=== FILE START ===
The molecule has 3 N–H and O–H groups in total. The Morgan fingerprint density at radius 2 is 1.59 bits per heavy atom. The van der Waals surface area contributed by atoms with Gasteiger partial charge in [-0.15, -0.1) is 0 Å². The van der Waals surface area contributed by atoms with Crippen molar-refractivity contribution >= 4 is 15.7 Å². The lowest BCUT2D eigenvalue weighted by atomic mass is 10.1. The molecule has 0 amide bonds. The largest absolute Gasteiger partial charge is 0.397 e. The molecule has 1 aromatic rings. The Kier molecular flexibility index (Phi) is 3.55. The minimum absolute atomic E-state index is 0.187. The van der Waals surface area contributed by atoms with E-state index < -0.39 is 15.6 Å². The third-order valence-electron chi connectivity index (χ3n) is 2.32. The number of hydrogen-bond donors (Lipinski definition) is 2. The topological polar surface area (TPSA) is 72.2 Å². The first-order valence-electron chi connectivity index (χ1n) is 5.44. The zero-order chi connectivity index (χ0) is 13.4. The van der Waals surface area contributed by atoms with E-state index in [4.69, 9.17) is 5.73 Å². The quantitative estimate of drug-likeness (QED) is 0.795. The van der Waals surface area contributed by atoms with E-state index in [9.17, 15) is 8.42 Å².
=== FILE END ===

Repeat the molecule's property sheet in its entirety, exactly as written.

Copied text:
The molecule has 3 N–H and O–H groups in total. The Morgan fingerprint density at radius 2 is 1.59 bits per heavy atom. The van der Waals surface area contributed by atoms with Gasteiger partial charge in [-0.15, -0.1) is 0 Å². The van der Waals surface area contributed by atoms with Crippen molar-refractivity contribution >= 4 is 15.7 Å². The lowest BCUT2D eigenvalue weighted by atomic mass is 10.1. The molecule has 0 amide bonds. The largest absolute Gasteiger partial charge is 0.397 e. The molecule has 1 aromatic rings. The Kier molecular flexibility index (Phi) is 3.55. The minimum absolute atomic E-state index is 0.187. The van der Waals surface area contributed by atoms with E-state index < -0.39 is 15.6 Å². The third-order valence-electron chi connectivity index (χ3n) is 2.32. The number of hydrogen-bond donors (Lipinski definition) is 2. The topological polar surface area (TPSA) is 72.2 Å². The first-order valence-electron chi connectivity index (χ1n) is 5.44. The zero-order chi connectivity index (χ0) is 13.4. The van der Waals surface area contributed by atoms with E-state index in [4.69, 9.17) is 5.73 Å². The quantitative estimate of drug-likeness (QED) is 0.795. The van der Waals surface area contributed by atoms with E-state index in [9.17, 15) is 8.42 Å².